A number of rundown flats in Anstruther look likely to be demolished.
Tenants and home owners in the four Mayview blocks will be moved out if councillors agree on Wednesday to bulldoze the five-storey buildings and replace them with new council houses.
The 1960s-built blocks are said to be in such poor condition that they are beyond economic repair and difficult to let.
Fife Council said problems with antisocial behaviour meant people were refusing to move in and there was a high rate of tenants requesting a move out.
Only 18 of the 40 council-owned properties in Mayview Avenue and Mayview Court are occupied at present.
Head of housing services John Mills said it would cost £4.2 million to modernise the blocks, more than double the £2m cost of demolishing them and building anew.
Owners of the four private properties in the blocks would be liable for £100,000 each.
In a report to the council’s north east Fife area committee, Mr Mills said: “There have been issues with allocating properties in Mayview for a number of years and rates of turnover and refusals are higher than average.
“There are management issues associated with the area, including incidences of anti-social behaviour, leading to a high number of requests for outward transfers and refusals of offers of let to empty properties within the blocks.”
He said that the physical condition of the blocks was “of concern”, with the external walls and stairwells in need of considerable remedial work.
Although he offered assurance there was no structural or safety risk, Mr Mills said the buildings were in places damaged beyond economical repair.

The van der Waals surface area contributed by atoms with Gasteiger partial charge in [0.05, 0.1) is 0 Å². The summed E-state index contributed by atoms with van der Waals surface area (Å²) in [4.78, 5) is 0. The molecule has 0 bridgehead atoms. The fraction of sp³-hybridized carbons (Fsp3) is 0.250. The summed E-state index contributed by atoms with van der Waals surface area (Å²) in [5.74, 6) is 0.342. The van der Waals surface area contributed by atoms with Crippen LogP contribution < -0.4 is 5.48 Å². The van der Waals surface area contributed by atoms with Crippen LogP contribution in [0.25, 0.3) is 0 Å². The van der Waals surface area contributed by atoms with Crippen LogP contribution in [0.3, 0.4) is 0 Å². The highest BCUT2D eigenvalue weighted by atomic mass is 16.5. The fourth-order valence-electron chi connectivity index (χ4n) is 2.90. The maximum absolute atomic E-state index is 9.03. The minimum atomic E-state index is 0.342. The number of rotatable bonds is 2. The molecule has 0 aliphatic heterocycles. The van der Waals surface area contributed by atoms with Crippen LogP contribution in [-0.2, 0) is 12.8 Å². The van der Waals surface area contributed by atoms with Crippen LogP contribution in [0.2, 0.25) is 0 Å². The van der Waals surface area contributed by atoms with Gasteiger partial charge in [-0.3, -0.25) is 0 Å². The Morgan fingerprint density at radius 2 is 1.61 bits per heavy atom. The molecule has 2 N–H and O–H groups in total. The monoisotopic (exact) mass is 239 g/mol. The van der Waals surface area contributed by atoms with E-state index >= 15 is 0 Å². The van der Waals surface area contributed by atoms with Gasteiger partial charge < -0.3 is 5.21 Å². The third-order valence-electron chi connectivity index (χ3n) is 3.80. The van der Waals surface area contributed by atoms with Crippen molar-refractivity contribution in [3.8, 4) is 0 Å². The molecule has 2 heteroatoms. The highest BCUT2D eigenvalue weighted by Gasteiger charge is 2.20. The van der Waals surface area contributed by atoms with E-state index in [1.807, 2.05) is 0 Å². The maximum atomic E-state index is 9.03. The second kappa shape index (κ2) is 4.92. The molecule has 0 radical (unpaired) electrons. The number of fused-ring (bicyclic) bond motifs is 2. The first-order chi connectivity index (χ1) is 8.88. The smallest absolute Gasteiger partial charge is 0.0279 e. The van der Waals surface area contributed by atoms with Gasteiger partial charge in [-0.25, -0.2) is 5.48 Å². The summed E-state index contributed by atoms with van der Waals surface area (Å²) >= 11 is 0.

Councillors will be asked to approve the preferred option to demolish the blocks and build 22 new houses.
If they do, owners will be made offers for their properties, expected to total £400,000, and they and their neighbours will be rehoused.
Owners and tenants will also be compensated for disturbance and home loss.
Another option on the table is modernising one of the blocks and demolishing the others.
A fourth option — to use the site along with Bankie Park for a care village — was scrapped when Fife Health and Social Care Partnership ruled out building a care home at the park following a public campaign.
Mr Mills said the council had consulted with tenants, residents and owners and local councillors and the majority agreed the flats should be knocked down.
In a survey of tenants, concerns were voiced about management and property condition.
Individual meetings with tenants and residents began in December last year, to ensure that households were offered support and advice on their options and rights.